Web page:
The political crisis that started in Nicaragua since the mid of April in 2018 has raised great concern among its citizens as well as national and international authorities. Everything had started as a student protest in Managua against the Nicaraguan president Daniel Ortega has now become a violent civil conflict. After three months of the ongoing protests, hundreds of people have been killed and thousands wounded by pro-government forces, engendering a great deal of fear and pushing the residents to flee the country. Today, Nicaragua can become the second country after Venezuela that can trigger another refugee crisis this year in the western hemisphere.
The political and civil unrest in Nicaragua has directly affected living conditions in the country. According to a Human Right Watch report, several cases of abuse perpetrated in Nicaragua have been the result of a systematic violation of human rights from pro-government forces and government officials. This evolving conflict has urged neighbouring countries to work together for peace in Nicaragua. In this regard, the US in a press statement condemned Ortega’s regime and called “for democratic reforms and an end to violence”. This statement came along with a halt the political repression in Nicaragua, which has resulted not only in hundreds of casualties but also in 23,000 people seeking refugee and protection in neighbouring countries such as Costa Rica.
It is evident that after 3 months of social turmoil that involves even the churches, Nicaraguans have found it safer to flee the country. The daily violence has spread all over the country making it seem like a never-ending problem. Certainly, Ortega’s attitude and actions towards these events have caused more violence as he refuses to resign and restore democracy. Moreover, Nicaragua’s political crisis is having direct consequences in neighbouring countries which are receiving Nicaraguans unprepared. In this sense, meanwhile, democracy is restored in Nicaragua, the support from the internal community is essential to provide at least shelter and basic needs to these people. Furthermore, considering Nicaragua’s national sovereignty, local authorities and organisations, as well as police officers must call for dialogue and negotiations for lasting peace.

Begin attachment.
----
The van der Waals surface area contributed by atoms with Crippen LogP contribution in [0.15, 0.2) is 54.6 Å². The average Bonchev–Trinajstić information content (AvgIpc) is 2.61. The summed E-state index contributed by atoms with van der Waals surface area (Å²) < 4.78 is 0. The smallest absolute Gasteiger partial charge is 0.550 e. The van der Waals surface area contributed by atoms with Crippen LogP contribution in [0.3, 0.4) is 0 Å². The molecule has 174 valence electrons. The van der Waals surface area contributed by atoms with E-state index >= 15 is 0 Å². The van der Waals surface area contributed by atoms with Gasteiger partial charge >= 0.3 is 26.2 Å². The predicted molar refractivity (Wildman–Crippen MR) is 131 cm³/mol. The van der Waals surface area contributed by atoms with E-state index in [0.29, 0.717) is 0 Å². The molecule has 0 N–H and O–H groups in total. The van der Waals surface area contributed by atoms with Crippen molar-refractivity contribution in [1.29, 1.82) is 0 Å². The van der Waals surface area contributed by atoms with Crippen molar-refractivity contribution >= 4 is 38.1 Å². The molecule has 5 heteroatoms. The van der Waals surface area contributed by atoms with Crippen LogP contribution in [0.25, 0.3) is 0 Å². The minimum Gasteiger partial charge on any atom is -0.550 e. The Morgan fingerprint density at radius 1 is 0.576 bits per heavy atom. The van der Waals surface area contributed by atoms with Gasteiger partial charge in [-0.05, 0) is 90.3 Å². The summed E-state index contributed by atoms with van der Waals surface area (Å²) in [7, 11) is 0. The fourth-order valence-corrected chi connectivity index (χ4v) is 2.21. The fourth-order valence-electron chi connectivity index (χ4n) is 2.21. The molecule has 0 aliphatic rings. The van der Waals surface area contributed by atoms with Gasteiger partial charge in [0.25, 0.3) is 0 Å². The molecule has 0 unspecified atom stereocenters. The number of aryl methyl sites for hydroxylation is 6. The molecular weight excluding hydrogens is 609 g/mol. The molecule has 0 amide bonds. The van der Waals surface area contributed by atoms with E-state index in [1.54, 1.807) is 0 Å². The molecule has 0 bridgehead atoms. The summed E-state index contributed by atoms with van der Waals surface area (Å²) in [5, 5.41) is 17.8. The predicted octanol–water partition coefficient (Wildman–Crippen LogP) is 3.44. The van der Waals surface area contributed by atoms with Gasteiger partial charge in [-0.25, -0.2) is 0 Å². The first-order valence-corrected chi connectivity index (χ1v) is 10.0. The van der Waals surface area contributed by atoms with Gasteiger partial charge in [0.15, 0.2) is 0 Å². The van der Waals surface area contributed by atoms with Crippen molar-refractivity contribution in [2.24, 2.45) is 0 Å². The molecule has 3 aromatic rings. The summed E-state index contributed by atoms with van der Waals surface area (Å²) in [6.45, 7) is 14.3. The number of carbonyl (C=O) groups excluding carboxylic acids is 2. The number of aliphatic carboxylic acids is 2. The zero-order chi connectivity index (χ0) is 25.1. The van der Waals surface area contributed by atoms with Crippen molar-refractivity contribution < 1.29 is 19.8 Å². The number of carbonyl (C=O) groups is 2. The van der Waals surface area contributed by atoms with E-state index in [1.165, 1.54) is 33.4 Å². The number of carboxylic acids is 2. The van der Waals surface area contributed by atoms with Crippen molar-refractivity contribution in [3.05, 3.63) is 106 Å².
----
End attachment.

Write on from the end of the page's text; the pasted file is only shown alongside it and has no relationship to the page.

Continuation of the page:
A social security reform imposed by the government was the trigger for the university students protest on the 16thof April 2018. Two days later, in face of the civil unrest originated, Mr. Ortega abolished the reform arguing its unfeasibility. Despite Ortega’s decision, Nicaraguans took the opportunity to demonstrate its discontent towards allegations of electoral fraud, the police’s ability to act with impunity, the several cases of disappearances, and the rising gas prices. The police and military forces instead of restoring peace and social stability have reacted violently escalating, even more, the political crisis. At present, according to the Nicaraguan Association for Human Rights, an NGO backed by the Catholic church in Nicaragua have reported more than 350 casualties, 2,100 wounded, 329 kidnapped and 10,000 requests for asylum in Costa Rica.
The current events in Nicaragua reflect the lack of legitimacy, and therefore of democratic principles from the government. If the political crisis and social unrest continue to escalate, national stability and lasting peace will be hard to achieve. Ortega’s regime is now being regarded as a tough dictatorship that ignores the rule of law as well as human rights. Unfortunately, this case could become the second refugee crisis in the Americas and preventive measures must be taken to avoid the collapse of many developing countries.
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